Minor Bulbs Have a Major Impact

Crocuses are some of the most popular and satisfying minor bulbs that will not only survive from year to year but may actually proliferate.

 

By Thomas Christopher

 

            I’ve been scanning bulb catalogs recently, looking for the ones that I’ll plant this fall to bloom next spring. As usual, I find myself gravitating to the so-called “minor” bulbs. These are minor only in the sense of size – typically they are compact types that grow smaller than the familiar, full-sized tulips and daffodils.  But the smaller bulbs’ blossoms and foliage have a delicacy that especially appeals to me. Several types have proven especially persistent in my garden, long outliving, in particular, the bolder but less perennial hybrid tulips. This longevity makes the minor bubs a particularly good investment.

            My favorites among the minor bulbs are the crocuses. Not the larger, more obvious Dutch hybrid crocuses but the smaller species types with small, softer-hued blossoms. Some of these will not only survive from year to year but may actually proliferate. The white, pale purple, and yellow flowered snow crocuses (Crocus chrysanthus) I have scattered through my front lawn have done this. They bloom early, as soon as the last snow melts, and are already growing dormant by the time I first have to mow the lawn in late May, so that they aren’t harmed by the clipping.  “Tommy crocuses” – Crocus tommasinanus – are another early blooming type, and like the snow crocuses they are hardy to USDA zone 3.  Tommies will also naturalize in a lawn, bearing lavender to reddish-purple flowers year after year, and I think I’ll try them this year.

            I’ve also had good luck with snowdrops (Galanthus spp.).  I love their very early, pendant, green and white blossoms, and their reliability. They are also hardy to USDA zone 3 and they have established themselves in my lawn in slowly expanding clusters that every few years my wife lifts and separates while in full, leafy growth, transplanting the resulting divisions to new locations. As a result, they are all over the garden now, popping up in beds as well as the turf. All of them descend from a couple of clusters given to me by the son of an elderly friend in the spring after the father’s funeral 29 years ago.  The father, William A. Owens, was my writing mentor as well as an enthusiastic gardener, and the descendants of his snowdrops and are especially welcome because they remind me of him.

            Other minor bulbs I favor include winter aconite (Eranthis hyemalis), another early spring bloomer whose buttercup-like flowers sit atop green, leafy collars. These are also super hardy (to USDA zone 3) and will thrive in full sun or partial shade. They prefer a consistently moist spot, however, and don’t seem pleased with the spot where I planted them at the edge of a sugar maple’s canopy. Mine have persisted for many years, but they are said to seed themselves about where their need for moisture is better met.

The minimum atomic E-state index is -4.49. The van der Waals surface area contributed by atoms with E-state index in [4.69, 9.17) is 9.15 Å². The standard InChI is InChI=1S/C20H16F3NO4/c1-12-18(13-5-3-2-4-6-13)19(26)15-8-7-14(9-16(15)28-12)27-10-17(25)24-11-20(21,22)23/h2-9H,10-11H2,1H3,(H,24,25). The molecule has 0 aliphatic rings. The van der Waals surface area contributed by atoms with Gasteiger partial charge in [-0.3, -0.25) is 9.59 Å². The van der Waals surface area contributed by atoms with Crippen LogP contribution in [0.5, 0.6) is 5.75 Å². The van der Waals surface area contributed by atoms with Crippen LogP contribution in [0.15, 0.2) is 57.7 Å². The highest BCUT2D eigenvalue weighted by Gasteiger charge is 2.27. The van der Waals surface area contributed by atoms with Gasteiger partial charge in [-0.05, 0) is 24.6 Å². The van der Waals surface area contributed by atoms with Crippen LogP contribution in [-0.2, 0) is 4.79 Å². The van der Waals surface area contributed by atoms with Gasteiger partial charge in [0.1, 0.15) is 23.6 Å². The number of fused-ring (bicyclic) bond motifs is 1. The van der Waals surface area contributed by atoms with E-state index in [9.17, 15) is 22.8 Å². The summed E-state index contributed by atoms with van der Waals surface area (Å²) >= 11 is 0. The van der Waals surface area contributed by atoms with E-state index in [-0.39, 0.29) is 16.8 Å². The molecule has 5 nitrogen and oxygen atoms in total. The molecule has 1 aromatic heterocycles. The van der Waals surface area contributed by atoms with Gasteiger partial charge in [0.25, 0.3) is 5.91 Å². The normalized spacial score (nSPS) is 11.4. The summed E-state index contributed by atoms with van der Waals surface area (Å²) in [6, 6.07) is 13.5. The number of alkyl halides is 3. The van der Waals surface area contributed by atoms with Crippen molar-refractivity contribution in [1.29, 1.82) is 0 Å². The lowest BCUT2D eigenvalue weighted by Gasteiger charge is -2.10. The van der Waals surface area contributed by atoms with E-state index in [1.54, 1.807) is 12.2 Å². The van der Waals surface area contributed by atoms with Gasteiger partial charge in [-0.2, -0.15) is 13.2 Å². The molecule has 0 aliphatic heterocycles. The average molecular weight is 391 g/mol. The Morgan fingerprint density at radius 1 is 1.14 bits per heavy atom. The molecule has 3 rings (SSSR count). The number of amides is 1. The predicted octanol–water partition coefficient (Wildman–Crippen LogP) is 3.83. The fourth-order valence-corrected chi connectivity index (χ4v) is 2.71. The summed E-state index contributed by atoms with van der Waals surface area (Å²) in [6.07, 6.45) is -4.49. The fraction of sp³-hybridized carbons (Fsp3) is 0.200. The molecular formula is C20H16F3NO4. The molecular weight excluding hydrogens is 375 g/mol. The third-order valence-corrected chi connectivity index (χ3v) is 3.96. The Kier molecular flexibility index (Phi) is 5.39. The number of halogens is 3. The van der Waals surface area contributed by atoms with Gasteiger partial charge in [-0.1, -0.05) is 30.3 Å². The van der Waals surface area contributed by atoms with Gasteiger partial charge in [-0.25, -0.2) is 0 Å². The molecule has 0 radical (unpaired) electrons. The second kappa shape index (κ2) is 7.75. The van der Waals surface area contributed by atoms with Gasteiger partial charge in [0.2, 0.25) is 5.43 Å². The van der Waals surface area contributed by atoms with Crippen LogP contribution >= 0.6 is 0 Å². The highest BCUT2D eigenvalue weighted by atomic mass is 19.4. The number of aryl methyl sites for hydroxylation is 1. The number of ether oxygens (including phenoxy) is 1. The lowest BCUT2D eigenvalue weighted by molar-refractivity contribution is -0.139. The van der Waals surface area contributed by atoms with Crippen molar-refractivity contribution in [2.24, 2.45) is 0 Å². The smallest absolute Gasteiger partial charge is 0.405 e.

Grape hyacinths (Muscari armeniacum) and squills (Scilla siberica) are also good choices for naturalizing in lawns. They are reliably perennial, thrive in sun or partial shade, and are hardy throughout our region:  grape hyacinths overwinter successfully in USDA zone 4, while squills will survive as far north as zone 2. Perhaps because they are so popular and widely planted, these provoke my inner plant snob, and I prefer to spend my money on the less common striped squill (Pushkinia scilloides) and glory-of-the-snow (Chionodoxa luciliae). The striped squills have pale blue, star-like flowers whose petals are marked with a central stripe of darker blue, while the glory-of-the-snow bears loose clusters of lilac blue to soft violet blue flowers with small white centers. These too prefer full sun or partial shade; the striped squills are hardy to USDA zone 4, while glory-of-the-snow are reliably perennial through zone 3.

            Like most bulbs, these minor bulbs require a well-drained soil.  Most will flourish in a lawn if the first mowing is postponed until the bulbs’ foliage yellows in late spring, and the grass is left unwatered in the summertime. They are also ideal for rock gardens and I like them scattered through the edges of perennial beds, where they provide floral color while their larger neighbors are just beginning to break dormancy. Typically, it is recommended that they be planted in sweeps, to compensate for the small size of the individual blossoms. I like them just fine, though, as singletons or in small clusters, where they must be admired on bended knee.

  Thomas Christopher is the co-author of “Garden Revolution” (Timber Press, 2016) and is a volunteer at Berkshire Botanical Garden. berkshirebotanical.org Be-a-Better-Gardener is a community service of Berkshire Botanical Garden, one of the nation’s oldest botanical gardens in Stockbridge, MA. Its mission to provide knowledge of gardening and the environment through 25 display gardens and a diverse range of classes informs and inspires thousands of students and visitors on horticultural topics every year.  Thomas Christopher is the co-author of Garden Revolution (Timber press, 2016) and is a volunteer at Berkshire Botanical Garden. berkshirebotanical.org.